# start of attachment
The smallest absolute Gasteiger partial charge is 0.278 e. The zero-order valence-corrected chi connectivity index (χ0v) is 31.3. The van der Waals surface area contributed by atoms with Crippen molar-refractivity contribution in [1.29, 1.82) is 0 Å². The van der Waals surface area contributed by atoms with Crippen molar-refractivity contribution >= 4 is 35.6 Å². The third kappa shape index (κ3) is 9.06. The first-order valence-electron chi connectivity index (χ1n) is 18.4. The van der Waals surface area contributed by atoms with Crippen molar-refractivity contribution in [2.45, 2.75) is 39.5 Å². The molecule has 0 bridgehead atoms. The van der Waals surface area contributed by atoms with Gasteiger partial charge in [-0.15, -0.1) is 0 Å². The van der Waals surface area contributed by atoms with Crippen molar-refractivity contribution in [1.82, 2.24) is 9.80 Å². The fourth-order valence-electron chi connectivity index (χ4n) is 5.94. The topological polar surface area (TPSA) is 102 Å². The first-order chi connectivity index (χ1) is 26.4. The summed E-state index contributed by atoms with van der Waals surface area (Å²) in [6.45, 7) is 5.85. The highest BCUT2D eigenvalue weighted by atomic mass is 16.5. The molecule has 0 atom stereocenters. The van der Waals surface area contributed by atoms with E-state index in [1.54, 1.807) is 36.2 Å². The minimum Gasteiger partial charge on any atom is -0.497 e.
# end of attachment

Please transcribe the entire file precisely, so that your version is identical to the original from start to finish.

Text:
The smallest absolute Gasteiger partial charge is 0.278 e. The zero-order valence-corrected chi connectivity index (χ0v) is 31.3. The van der Waals surface area contributed by atoms with Crippen molar-refractivity contribution in [1.29, 1.82) is 0 Å². The van der Waals surface area contributed by atoms with Crippen molar-refractivity contribution >= 4 is 35.6 Å². The third kappa shape index (κ3) is 9.06. The first-order valence-electron chi connectivity index (χ1n) is 18.4. The van der Waals surface area contributed by atoms with Crippen molar-refractivity contribution in [2.45, 2.75) is 39.5 Å². The molecule has 0 bridgehead atoms. The van der Waals surface area contributed by atoms with Gasteiger partial charge in [-0.15, -0.1) is 0 Å². The van der Waals surface area contributed by atoms with Crippen molar-refractivity contribution in [1.82, 2.24) is 9.80 Å². The fourth-order valence-electron chi connectivity index (χ4n) is 5.94. The topological polar surface area (TPSA) is 102 Å². The first-order chi connectivity index (χ1) is 26.4. The summed E-state index contributed by atoms with van der Waals surface area (Å²) in [6.45, 7) is 5.85. The highest BCUT2D eigenvalue weighted by atomic mass is 16.5. The molecule has 0 atom stereocenters. The van der Waals surface area contributed by atoms with E-state index in [1.54, 1.807) is 36.2 Å². The minimum Gasteiger partial charge on any atom is -0.497 e.